Scroll Top

Music on Trial: Hohostradamus talks Kanye and the leather jogging pant

Two weeks have passed since the Kimmel/Kanye Twitter incident and it’s time we take a step back and process what happened. For those of you who are unfamiliar with the incident, here’s a breakdown: Kanye West recently did an interview with BBC Radio host Zane Lowe to discuss everything from his recent album “Yeezus” to classism, leather jogging pants and rap as the new rock ‘n’ roll.

Later, Jimmy Kimmel responded with a skit that re-enacted the West-Lowe interview using two children, essentially infantilizing West and his words. In return, West backlashed at Kimmel with abrasive and juvenile tweets, including “#NODISRESPECTTOBENAFFLECK,” “#ALLDISRESPECTTOJIMMYKIMMEL” and others.

I am not writing to defend West’s response or even to defend his recent record. My goal is to highlight how, within a couple of hours, an artist can easily be dismissed by the general public on the basis of ignorance and laziness. I understand that public scrutiny of music and artists in general is not a new phenomenon, but I hope to at least take a breather and reflect on this one incident, perhaps for the better understanding of art – or not.

Kimmel’s child reenactment emphasized a certain line about “leather jogging pants” that West mentioned in his original interview. In reality, West stated that he and Pusha T had tried introducing the leather jogging pant to Fendi, only to be repeatedly shot down.

Without context, the mention of leather jogging pants seems absurd and doesn’t really hold much value. But since we’re smart and understanding people, let’s attempt to analyze what West just said. For those that don’t know or even care, leather jogging pants are actually a thing. Just because we don’t see anyone on the Stav Hall runway wearing leather jogging pants doesn’t mean they don’t exist. Many pop stars wear them and they are sold at a high price by prominent designers such as Gucci and Versace.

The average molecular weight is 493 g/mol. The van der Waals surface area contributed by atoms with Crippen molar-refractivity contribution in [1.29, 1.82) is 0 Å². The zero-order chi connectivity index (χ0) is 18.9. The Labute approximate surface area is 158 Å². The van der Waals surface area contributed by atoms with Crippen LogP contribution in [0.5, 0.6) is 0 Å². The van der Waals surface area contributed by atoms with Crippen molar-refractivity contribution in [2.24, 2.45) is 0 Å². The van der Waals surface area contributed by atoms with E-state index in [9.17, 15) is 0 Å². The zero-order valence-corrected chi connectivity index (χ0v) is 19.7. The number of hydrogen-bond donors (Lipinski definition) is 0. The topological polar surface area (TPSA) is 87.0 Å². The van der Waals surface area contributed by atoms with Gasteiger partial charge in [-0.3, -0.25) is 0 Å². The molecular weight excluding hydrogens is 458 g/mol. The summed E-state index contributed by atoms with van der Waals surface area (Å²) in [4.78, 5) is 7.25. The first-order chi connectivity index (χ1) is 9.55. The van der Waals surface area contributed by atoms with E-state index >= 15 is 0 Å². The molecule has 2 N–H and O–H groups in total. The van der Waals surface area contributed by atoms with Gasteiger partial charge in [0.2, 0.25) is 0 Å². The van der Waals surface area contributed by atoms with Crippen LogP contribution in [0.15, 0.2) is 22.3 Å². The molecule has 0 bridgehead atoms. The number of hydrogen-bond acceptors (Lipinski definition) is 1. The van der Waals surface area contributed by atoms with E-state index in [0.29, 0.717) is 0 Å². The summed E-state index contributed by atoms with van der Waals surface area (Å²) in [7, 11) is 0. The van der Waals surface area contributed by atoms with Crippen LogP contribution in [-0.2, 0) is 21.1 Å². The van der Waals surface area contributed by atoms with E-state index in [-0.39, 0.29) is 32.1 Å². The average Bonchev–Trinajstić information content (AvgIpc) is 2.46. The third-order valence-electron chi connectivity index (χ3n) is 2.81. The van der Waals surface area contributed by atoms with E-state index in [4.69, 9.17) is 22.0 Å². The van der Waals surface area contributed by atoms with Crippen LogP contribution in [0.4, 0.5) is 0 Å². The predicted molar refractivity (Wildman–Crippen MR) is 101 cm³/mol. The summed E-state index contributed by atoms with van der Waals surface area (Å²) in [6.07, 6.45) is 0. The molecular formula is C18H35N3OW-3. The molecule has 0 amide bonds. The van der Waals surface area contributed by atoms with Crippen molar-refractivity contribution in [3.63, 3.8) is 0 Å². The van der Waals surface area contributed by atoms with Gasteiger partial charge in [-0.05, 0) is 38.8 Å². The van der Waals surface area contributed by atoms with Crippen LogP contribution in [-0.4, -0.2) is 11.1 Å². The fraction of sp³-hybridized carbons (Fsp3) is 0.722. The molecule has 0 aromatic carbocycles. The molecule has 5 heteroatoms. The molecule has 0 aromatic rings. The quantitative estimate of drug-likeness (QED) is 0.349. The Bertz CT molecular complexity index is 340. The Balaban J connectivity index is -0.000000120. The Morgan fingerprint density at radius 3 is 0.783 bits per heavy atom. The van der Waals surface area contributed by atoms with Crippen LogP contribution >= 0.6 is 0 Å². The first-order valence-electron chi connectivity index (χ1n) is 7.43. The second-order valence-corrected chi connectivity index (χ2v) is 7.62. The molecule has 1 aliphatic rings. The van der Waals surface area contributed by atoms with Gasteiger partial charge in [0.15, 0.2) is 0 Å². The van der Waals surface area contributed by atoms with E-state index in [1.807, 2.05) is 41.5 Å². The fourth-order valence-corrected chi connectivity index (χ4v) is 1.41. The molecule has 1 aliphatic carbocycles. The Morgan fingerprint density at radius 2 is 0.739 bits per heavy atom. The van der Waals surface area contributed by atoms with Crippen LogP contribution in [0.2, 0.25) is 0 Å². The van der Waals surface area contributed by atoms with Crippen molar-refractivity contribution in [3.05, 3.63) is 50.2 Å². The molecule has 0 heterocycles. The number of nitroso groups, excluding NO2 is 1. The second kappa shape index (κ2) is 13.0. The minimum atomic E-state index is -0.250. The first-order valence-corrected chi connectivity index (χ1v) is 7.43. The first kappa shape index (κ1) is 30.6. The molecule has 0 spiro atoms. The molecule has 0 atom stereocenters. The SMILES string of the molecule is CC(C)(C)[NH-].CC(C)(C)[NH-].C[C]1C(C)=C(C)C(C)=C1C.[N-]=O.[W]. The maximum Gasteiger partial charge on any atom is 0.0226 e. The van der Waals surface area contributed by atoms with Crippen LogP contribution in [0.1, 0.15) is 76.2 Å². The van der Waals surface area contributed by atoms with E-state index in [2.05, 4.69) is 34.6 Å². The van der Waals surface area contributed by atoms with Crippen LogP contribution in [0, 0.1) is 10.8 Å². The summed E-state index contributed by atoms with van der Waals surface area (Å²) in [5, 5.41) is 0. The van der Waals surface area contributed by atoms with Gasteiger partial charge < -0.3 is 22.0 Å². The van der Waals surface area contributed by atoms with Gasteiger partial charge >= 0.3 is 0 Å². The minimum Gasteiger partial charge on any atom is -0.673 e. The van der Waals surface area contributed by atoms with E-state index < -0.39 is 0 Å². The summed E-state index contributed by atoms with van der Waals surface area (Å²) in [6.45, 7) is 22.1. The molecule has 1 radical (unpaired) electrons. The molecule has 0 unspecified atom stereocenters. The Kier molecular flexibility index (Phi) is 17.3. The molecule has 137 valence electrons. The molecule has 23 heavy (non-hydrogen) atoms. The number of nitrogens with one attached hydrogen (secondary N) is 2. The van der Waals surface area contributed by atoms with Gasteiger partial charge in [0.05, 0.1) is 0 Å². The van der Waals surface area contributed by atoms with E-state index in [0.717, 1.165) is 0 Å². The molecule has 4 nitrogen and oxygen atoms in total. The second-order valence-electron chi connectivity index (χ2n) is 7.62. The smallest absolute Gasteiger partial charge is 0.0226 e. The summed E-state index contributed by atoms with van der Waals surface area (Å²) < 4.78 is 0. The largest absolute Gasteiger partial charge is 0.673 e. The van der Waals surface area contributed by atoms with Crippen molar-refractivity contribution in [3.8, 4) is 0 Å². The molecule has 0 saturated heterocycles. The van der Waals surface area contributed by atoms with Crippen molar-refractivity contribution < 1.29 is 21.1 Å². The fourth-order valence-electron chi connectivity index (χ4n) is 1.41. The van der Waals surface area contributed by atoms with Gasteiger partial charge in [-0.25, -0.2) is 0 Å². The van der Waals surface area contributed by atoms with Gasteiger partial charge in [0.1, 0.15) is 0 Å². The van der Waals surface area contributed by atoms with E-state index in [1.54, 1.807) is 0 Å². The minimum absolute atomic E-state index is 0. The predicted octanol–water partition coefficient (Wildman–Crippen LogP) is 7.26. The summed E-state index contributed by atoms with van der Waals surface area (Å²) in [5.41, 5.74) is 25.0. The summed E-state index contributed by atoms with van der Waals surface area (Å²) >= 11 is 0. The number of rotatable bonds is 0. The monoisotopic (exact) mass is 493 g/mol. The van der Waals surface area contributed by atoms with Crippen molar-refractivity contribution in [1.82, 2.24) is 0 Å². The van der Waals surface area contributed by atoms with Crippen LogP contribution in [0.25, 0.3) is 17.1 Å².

In his interview with Lowe, West attempted to highlight the way in which he and Pusha T were being held down creatively by the powerful and monstrous high-fashion industry that, in this case, may have been acting out of classist or racist ideals.

A larger look at the industry supports this. According to a recent finding by, 80 percent of the runway models at New York Fashion Week were white. For an event as globally-monitored as Fashion Week, this fact clearly supports dark undertones. Get where I’m going with this?

Still, I will say this: looking at the Zane Lowe interview and his recent Twitter spasms, it is clear that West is a massive introvert who never really got the grasp of toning it down. His interview is abrasive to the point that you almost feel bad for Lowe because of how much he’s being yelled at. Furthermore, West has been selective with his press exposure since the release of “Yeezus” and if you have listened to the record, his Twitter reactions begin to make sense.

Still, he sat down and gave us an honest piece of media. Kanye spoke about his parents, finding his place in music and his many creative decisions that trace back all the way to “The College Dropout.” And when that interview is broken down into a three-minute clip and re-enacted by children for the sake of a quick laugh, I can understand why he would get mad.

In other news, if you are still shocked by the idea of a leather jogging pant, then please watch the actual interview. Leather jogging pants are not the point, of course, though I’m wearing some leather pants right now got ’em at Ragstock the other day – although I think they’re actually leggings for girls, but whatever, still ballin’.

It’s moments like these when we should step back as entertainment consumers to analyze the context of these incidents and attempt to understand an artist from their own perspective.

Of course, some may be more difficult than others Miley, I will never understand.

Now excuse me while I get “turnt” up.

+ posts

Related Posts